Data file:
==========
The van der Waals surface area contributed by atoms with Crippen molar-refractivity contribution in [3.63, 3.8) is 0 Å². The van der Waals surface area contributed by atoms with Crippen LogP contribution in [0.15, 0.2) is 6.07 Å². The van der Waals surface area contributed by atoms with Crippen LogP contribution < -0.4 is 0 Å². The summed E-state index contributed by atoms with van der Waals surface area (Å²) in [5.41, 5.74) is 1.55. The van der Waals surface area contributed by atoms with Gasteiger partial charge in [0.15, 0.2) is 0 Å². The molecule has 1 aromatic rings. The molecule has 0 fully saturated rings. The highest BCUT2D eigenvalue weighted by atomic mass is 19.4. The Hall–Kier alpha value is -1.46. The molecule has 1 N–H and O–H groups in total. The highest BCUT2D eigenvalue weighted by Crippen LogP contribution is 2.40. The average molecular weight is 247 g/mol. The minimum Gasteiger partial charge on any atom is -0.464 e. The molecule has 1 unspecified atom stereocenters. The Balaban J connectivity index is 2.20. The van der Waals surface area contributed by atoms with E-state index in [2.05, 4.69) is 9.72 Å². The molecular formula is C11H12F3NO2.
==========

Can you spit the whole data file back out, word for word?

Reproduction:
The van der Waals surface area contributed by atoms with Crippen molar-refractivity contribution in [3.63, 3.8) is 0 Å². The van der Waals surface area contributed by atoms with Crippen LogP contribution in [0.15, 0.2) is 6.07 Å². The van der Waals surface area contributed by atoms with Crippen LogP contribution < -0.4 is 0 Å². The summed E-state index contributed by atoms with van der Waals surface area (Å²) in [5.41, 5.74) is 1.55. The van der Waals surface area contributed by atoms with Gasteiger partial charge in [0.15, 0.2) is 0 Å². The molecule has 1 aromatic rings. The molecule has 0 fully saturated rings. The highest BCUT2D eigenvalue weighted by atomic mass is 19.4. The Hall–Kier alpha value is -1.46. The molecule has 1 N–H and O–H groups in total. The highest BCUT2D eigenvalue weighted by Crippen LogP contribution is 2.40. The average molecular weight is 247 g/mol. The minimum Gasteiger partial charge on any atom is -0.464 e. The molecule has 1 unspecified atom stereocenters. The Balaban J connectivity index is 2.20. The van der Waals surface area contributed by atoms with E-state index in [2.05, 4.69) is 9.72 Å². The molecular formula is C11H12F3NO2.